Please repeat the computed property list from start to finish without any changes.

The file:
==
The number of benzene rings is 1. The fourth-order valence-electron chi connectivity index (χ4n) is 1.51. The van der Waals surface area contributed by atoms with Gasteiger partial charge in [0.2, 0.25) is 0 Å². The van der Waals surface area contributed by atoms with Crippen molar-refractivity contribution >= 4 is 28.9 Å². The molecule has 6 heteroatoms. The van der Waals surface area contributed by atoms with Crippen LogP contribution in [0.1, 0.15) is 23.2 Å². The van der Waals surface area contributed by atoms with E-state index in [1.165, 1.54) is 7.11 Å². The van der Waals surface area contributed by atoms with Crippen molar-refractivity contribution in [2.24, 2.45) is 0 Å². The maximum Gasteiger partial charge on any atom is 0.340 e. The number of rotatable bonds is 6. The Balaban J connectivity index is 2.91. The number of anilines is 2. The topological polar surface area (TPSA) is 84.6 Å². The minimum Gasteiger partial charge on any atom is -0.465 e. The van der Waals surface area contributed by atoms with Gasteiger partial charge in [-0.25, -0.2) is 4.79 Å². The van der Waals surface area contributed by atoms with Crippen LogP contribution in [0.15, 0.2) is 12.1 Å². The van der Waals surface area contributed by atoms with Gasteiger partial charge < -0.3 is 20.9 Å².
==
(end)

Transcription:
The number of benzene rings is 1. The fourth-order valence-electron chi connectivity index (χ4n) is 1.51. The van der Waals surface area contributed by atoms with Gasteiger partial charge in [0.2, 0.25) is 0 Å². The van der Waals surface area contributed by atoms with Crippen molar-refractivity contribution >= 4 is 28.9 Å². The molecule has 6 heteroatoms. The van der Waals surface area contributed by atoms with Crippen LogP contribution in [0.1, 0.15) is 23.2 Å². The van der Waals surface area contributed by atoms with E-state index in [1.165, 1.54) is 7.11 Å². The van der Waals surface area contributed by atoms with Crippen molar-refractivity contribution in [2.24, 2.45) is 0 Å². The maximum Gasteiger partial charge on any atom is 0.340 e. The number of rotatable bonds is 6. The Balaban J connectivity index is 2.91. The number of anilines is 2. The topological polar surface area (TPSA) is 84.6 Å². The minimum Gasteiger partial charge on any atom is -0.465 e. The van der Waals surface area contributed by atoms with Gasteiger partial charge in [-0.25, -0.2) is 4.79 Å². The van der Waals surface area contributed by atoms with Crippen LogP contribution in [0.15, 0.2) is 12.1 Å². The van der Waals surface area contributed by atoms with Gasteiger partial charge < -0.3 is 20.9 Å².